New York State Court of Claims

New York State Court of Claims
ANKH AMON v. THE STATE OF NEW YORK, # 2019-015-132, Claim No. 132654, Motion No. M-93606


Claim seeking damages for violations of the State Constitution, Correction Law 610, and the Religious Land Use and Institutional Persons Act of 2000 (RLUIPA) was dismissed for failure to state a cause of action and lack of subject matter jurisdiction. The claim failed to state a cause of action for a constitutional tort as alternative remedies were available, and this Court lacks jurisdiction over claims under both Correction Law 610 and RLUIPA. With respect to RLUIPA, Congress may not subject the State to suit under RLUIPA through article I legislation nor did the State waive its immunity to suit under RLUIPA by virtue of 8 of the Court of Claims Act.

Case information

UID: 2019-015-132
Claimant short name: ANKH AMON
Footnote (claimant name) :
Footnote (defendant name) : The caption has been amended sua sponte to reflect the only properly named defendant.
Third-party claimant(s):
Third-party defendant(s):
Claim number(s): 132654
Motion number(s): M-93606
Cross-motion number(s):
Claimant's attorney: Qabail Hizbullah Ankh Amon, Pro Se
Defendant's attorney: Honorable Letitia James, Attorney General
By: Belinda A. Wagner, Esq., Assistant Attorney General
Third-party defendant's attorney:
Signature date: April 19, 2019
City: Saratoga Springs
Official citation:
Appellate results:
See also (multicaptioned case)


In this action for damages against the State of New York, defendant moves to dismiss the claim pursuant to CPLR 3211 (a) (2), (7) and (8) on the grounds the claim fails to state a cause of action, and that the Court lacks subject matter jurisdiction over a portion of the claim.

Claimant, an inmate in the custody of the Department of Corrections and Community Supervision (DOCCS), seeks damages following the cancellation of the Muslim Jumu'ah service at Great Meadow Correctional Facility on November 23, 2018. Claimant alleges that the cancellation unlawfully infringed upon his right under the N.Y. Constitution (art 1, 3) to practice his faith, and violated his rights under Correction Law 610 as well as the Religious Land Use and Institutionalized Persons Act (hereinafter RLUIPA) (see 42 U.S.C. 2000cc).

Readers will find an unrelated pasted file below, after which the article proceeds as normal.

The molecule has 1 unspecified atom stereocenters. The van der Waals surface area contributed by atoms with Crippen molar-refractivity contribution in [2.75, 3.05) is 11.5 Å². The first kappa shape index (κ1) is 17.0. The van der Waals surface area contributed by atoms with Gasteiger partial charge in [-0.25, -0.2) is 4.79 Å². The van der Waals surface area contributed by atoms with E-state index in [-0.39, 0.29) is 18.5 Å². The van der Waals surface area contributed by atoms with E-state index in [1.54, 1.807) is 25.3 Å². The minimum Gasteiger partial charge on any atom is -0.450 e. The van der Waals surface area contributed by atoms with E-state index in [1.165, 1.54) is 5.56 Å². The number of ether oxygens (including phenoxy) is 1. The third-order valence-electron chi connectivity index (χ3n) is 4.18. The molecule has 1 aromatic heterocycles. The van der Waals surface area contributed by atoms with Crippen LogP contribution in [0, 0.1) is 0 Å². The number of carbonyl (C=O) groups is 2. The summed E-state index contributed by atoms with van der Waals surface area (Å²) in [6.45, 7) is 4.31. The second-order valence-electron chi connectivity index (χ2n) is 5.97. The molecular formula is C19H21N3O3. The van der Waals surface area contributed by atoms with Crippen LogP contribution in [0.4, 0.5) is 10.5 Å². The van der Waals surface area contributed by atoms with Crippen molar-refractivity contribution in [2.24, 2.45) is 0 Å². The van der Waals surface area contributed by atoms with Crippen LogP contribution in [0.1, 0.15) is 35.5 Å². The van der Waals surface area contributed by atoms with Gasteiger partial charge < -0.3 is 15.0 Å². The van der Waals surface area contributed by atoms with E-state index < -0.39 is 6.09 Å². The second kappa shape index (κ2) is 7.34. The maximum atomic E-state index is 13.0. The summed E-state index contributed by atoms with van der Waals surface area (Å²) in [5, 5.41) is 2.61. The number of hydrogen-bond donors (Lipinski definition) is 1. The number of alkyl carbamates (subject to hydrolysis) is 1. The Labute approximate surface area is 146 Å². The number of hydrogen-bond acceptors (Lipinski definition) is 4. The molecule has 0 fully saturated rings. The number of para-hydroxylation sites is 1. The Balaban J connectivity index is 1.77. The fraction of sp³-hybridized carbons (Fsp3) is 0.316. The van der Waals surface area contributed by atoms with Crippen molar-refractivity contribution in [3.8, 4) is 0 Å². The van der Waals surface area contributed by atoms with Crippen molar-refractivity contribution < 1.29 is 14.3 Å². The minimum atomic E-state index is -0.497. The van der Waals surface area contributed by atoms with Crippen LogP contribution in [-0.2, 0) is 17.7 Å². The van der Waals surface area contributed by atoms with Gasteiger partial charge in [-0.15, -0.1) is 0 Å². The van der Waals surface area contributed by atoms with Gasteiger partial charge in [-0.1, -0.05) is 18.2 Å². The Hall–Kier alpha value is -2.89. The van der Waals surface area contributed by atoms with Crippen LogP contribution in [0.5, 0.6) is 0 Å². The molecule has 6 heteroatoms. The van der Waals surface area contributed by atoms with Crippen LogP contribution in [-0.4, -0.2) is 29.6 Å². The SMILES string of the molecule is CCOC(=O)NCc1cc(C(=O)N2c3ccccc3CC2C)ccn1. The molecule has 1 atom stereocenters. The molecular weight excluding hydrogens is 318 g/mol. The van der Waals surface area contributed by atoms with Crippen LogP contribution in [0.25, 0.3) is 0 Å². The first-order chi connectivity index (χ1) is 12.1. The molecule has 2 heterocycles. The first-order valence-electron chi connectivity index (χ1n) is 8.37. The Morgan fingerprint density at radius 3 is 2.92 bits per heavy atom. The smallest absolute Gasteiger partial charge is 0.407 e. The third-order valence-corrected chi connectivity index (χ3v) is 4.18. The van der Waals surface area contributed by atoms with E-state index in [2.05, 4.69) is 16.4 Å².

Defendant contends in support of its dismissal motion that the claim fails to state a constitutional tort cause of action under the NY Constitution because an alternative avenue of redress was available in the Supreme Court pursuant to Correction Law 610, a statute which defendant argues divests this Court of subject matter jurisdiction.

A cause of action for a violation of the State Constitution may give rise to a tort cause of action only where it is necessary to ensure the full realization of claimant's constitutional rights (Brown v State of New York, 89 NY2d 172 [1996]). The remedy is a narrow one which is only cognizable when no adequate alternative remedy is available (Martinez v City of Schenectady, 97 NY2d 78, 83 [2001]). Here, claimant had multiple alternative avenues of redress available, including the pursuit of an administrative grievance and proceedings in the Supreme Court under Correction Law 610 (see Alsaifullah v State of New York, 166 AD3d 1426 [3d Dept 2018]; Oppenheimer v State of New York, 152 AD3d 1006 [3d Dept 2017]). With respect to claimant's cause of action under Correction Law 610, however, the statute makes clear that the statutory remedy is limited to "proceedings in the supreme court of the district where such institution is situated" (Correction Law 610 [3]). By its own terms, then, the statute creates a cause of action that may only be asserted in the Supreme Court, not the Court of Claims. Thus, both the constitutional tort cause of action and the cause of action under Correction Law 610 must be dismissed.

Claimant also seeks damages under the Religious Land Use and Institutionalized Persons Act of 2000 (RLUIPA) which Congress enacted pursuant to its powers under the Spending and Commerce Clauses of Article I of the United States Constitution (see Sossamon v Texas, 563 US 277, 281 [2011]; Cutter v Wilkinson, 544 US 709, 715 [2005]).(2) Section 3 of the RLUIPA provides:

"No government shall impose a substantial burden on the religious exercise of a person residing in or confined to an institution, . . . even if the burden results from a rule of general applicability, unless the government demonstrates that imposition of the burden on that person - (1) is in furtherance of a compelling governmental interest; and (2) is the least restrictive means of furthering that compelling governmental interest" (42 USC 2000cc-1[a]).

Congress conditioned the receipt of federal funds on compliance with RLUIPA's provisions (see 42 USC 2000cc-1[b] [1] [RLUIPA applies in any case in which "the substantial burden is imposed in a program or activity that receives Federal financial assistance"]), and the statute expressly provides that "[a] person may assert a violation of [RLUIPA] as a claim or defense in a judicial proceeding and obtain appropriate relief against a government" (42 USC 2000cc-2 [a]). In such cases, the question arises whether Congress has the power, under Article I, to subject States to suit in either Federal or State Court.